The Duke Example: Give In Before You Give Up

coach-playerEvery player, on every team, reaches a point where he has to decide if he is willing to bend his will to buy into the team concept laid out before him by his coach and more importantly, to agree to the core values of the team.  Players must decide if they’re going to insist on doing things their own way or are they going to find a way to blend their approach to the core values of the team, even if their own goals and agenda may differ from their teammates.  We’re seeing that play out in the One-and-Done culture of college basketball (see 3PW from 11/18/14), but getting players to give in to the core principles of team must happen at every level.  In the same way, living successfully in this world and living a life of faith requires all of us to give in and be willing to grow regardless of the circumstances around us.

BASKETBALL – Duke Adapts

espn.go.com

espn.go.com

Kentucky has embraced the One-and-Dones full throttle, even though the goals of the individual may contrast with the goals of the program, while other programs have taken a more deliberate approach.  For example, Coach K at Duke, where he historically built his championship teams on a stable full of seasoned veterans but this season will likely have three freshmen who will be NBA draft picks after this year, is proving that he can adjust his culture to the needs of today’s player, as outlined by Nicole Auerbach from USA Today in Duke Adapts to One-and-Done Approach.  His words of wisdom about freshmen Jahlil Okafor, Justice Winslow, and Tyus Jones were prophetic:

“This freshman class is just ahead maturity-wise,” Krzyzewski says. “With our team right now, it’s not sophomores, freshmen, juniors and seniors. They’re Duke basketball players. The freshmen are not freshmen. They’re Duke basketball players. There’s not that differentiation. That doesn’t happen all of the time. … They’re just really balanced guys. They’re real good students, good kids and really good basketball players. … They’re good guys, so the upperclassmen have accepted all of them.”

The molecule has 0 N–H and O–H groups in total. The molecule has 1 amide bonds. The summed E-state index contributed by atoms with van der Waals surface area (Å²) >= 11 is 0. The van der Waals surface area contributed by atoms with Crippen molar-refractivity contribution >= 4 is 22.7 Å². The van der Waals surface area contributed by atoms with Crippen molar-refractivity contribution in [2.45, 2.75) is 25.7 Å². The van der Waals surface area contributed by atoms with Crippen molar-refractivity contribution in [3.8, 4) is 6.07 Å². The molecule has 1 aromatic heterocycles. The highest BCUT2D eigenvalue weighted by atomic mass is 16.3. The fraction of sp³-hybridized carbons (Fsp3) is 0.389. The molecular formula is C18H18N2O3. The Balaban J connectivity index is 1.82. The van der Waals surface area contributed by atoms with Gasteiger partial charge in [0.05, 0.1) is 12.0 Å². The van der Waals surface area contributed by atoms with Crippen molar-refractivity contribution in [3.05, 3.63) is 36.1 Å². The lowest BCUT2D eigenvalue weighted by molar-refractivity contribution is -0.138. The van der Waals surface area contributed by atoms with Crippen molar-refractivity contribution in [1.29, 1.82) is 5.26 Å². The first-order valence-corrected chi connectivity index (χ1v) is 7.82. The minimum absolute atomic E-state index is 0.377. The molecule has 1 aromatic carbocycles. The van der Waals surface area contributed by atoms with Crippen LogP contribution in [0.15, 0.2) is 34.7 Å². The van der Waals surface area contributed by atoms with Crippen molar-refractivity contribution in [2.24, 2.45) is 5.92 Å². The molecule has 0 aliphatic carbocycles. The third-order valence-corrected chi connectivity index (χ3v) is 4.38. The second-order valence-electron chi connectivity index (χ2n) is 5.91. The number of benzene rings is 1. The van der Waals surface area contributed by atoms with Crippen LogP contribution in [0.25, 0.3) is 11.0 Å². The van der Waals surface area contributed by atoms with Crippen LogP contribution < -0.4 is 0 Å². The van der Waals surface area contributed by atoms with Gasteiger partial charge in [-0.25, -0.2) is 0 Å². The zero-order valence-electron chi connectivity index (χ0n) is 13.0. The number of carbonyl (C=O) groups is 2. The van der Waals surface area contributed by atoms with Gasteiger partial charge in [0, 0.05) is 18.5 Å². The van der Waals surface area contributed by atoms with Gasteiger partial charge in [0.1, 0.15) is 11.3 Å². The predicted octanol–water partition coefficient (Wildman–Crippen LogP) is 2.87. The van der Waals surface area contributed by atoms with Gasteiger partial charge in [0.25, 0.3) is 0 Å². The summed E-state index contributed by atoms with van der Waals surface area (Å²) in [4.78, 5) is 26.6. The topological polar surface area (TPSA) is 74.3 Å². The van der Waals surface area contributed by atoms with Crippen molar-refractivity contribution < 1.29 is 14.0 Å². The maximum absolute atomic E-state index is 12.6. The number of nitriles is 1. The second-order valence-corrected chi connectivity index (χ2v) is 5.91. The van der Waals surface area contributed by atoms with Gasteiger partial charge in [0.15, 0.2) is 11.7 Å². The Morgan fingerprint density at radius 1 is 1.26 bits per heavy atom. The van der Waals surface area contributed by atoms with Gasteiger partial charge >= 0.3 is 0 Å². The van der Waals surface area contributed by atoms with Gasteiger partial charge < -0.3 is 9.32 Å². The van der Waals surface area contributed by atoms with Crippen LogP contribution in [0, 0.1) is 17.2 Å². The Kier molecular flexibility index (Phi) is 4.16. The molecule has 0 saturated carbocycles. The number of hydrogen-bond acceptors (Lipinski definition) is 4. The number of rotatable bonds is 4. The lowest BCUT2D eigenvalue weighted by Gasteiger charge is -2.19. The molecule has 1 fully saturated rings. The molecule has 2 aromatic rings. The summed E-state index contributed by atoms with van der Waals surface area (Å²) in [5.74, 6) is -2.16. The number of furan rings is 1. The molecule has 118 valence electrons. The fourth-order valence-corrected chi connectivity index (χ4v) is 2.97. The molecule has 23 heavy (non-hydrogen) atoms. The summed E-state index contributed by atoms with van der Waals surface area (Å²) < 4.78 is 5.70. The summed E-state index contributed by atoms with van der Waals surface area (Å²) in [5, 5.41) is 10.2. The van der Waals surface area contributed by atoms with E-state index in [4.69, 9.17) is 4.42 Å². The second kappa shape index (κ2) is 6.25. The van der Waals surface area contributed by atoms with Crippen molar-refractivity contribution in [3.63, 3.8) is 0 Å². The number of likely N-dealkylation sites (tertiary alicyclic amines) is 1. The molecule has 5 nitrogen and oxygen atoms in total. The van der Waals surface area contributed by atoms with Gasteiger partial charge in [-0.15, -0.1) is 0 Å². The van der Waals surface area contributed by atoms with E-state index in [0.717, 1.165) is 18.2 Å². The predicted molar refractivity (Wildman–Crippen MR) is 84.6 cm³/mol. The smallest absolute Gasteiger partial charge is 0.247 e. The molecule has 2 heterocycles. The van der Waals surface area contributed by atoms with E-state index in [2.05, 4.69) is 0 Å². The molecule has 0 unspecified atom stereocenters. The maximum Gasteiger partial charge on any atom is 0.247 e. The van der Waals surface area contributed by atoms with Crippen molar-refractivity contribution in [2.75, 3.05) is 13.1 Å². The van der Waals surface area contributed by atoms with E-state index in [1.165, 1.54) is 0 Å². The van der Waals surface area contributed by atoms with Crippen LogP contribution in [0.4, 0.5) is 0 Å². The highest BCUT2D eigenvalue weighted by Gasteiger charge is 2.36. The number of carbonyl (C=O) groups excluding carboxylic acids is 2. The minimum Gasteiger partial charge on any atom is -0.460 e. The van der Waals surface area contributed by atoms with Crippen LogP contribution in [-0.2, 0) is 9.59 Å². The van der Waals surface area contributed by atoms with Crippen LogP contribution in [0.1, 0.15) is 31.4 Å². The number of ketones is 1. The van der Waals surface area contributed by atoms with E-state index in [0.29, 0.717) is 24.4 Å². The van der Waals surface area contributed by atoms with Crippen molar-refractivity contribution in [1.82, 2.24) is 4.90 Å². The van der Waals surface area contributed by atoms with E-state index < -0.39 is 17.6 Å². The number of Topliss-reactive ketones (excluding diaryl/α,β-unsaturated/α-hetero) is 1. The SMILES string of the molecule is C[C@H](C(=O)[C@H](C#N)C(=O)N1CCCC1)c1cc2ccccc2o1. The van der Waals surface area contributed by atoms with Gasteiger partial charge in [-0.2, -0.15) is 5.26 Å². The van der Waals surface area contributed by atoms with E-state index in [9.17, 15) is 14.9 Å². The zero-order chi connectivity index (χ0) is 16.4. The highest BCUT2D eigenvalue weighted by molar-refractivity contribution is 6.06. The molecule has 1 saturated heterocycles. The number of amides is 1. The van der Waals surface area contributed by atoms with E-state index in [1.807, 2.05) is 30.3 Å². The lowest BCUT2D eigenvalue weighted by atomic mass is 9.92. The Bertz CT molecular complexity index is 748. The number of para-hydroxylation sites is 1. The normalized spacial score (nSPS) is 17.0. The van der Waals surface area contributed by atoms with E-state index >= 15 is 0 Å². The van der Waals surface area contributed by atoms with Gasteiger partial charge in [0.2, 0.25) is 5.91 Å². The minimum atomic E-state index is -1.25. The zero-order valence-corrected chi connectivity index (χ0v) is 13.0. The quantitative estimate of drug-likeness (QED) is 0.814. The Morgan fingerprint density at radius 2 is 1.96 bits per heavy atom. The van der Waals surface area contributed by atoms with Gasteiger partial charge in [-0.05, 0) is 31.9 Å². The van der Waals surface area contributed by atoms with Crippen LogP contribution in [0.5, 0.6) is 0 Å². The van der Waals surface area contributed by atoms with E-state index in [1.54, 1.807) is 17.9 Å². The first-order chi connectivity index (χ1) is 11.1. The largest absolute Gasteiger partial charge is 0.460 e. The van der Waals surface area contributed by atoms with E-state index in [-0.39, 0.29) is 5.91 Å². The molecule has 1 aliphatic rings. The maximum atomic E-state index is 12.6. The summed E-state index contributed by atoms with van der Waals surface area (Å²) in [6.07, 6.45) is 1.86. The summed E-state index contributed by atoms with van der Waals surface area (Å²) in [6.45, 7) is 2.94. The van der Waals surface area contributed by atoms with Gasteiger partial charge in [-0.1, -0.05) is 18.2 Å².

They, along with veterans Quinn Cooks, Mike Jones, and Rasheed Sulaimon, passed an important test in Madison on Wednesday as they knocked off the #2 ranked Wisconsin Badgers:

While it seems to most of us that the key for coaches of one-and-dones must be to get those temp players to “give in” to the team concept, I find it even more fascinating to learn how they handle the other players, the ones who aren’t one-and-done!  Read more about that in Bobby Colton’s Duke Chronicle Game Analysis.  Even though much of the focus will be on the Duke freshmen, the Duke veterans also have to give in to the Duke team concept.  It would be so easy for them to play the comparison game, or for many players at different levels, simply give up and play out their careers without really pushing themselves by committing to the team. Getting players to give in is essential for coaches (See Dave Stricklin’s Hoop Skills for some terrific ideas).

LIFE – Giving In

For many of us it seems so much easier to give up before giving in.  How many times do we become unsettled, impatient, or unproductive in our circumstances?  It happens far too often in our jobs and in our relationships and far too often the voices around us tell us to move on.  Even it we stick with it, too many of us never truly give in and do all we can to make the best of things.  I’m not saying we should settle and I’m not saying that there aren’t times to move on, but changes in attitude can often improve any situation.  After all, “the grass is not always greener on the other side of the fence.  It’s green where you water it!”

FAITH – Good Soil Gives In

sowerDid you know that God talks to us?  I mean really talks directly to us?  As our coaching staff has dealt with a rough start to our season, we’ve searched for answers, new messaging, changes in strategy, and adjustments to our line-up – it can be consuming and exhausting!  But today, God spoke to me.  As we question whether or not players have bought in and if they are willing to give up their own goals for the good of the team, I felt God telling me that my attitude is often the same. .  As I read Rick Warren’s Daily Hope Devotional  about the Parable of the Sower found in Luke 8 this morning, God it made that clear to me that I often fail to have the attitude that is represented by the good soil.   Warren writes that we normally see the different soils as different types of people, but they can also be seen as different types of attitudes, all of which we are all capable of embracing.  Sometimes we refuse to listen.  Sometimes we’re too busy and sometimes we’re too shallow.  And sometimes, we’re open:

But the seed on good soil stands for those with a noble and good heart, who hear the word, retain it, and by persevering produce a crop.  (Luke 8:15)

Being open to God’s direction is the same as a player giving in to the direction of a team and his coaches.  The different types of soil found in the parable – hard, shallow, weedy, and good – are similar to player attitudes.  Good player attitudes exhibit a willingness to give in to the values of the program whole-heartedly, rather than pushing their own way or worse, giving up on a total commitment to the team.  I pray that each of us will give in to God’s will just as the Duke veterans have embraced Coach K’s culture, rather than push our own agenda.  God wants the seed of His truth to grow in each of us.  Don’t give up, give in!

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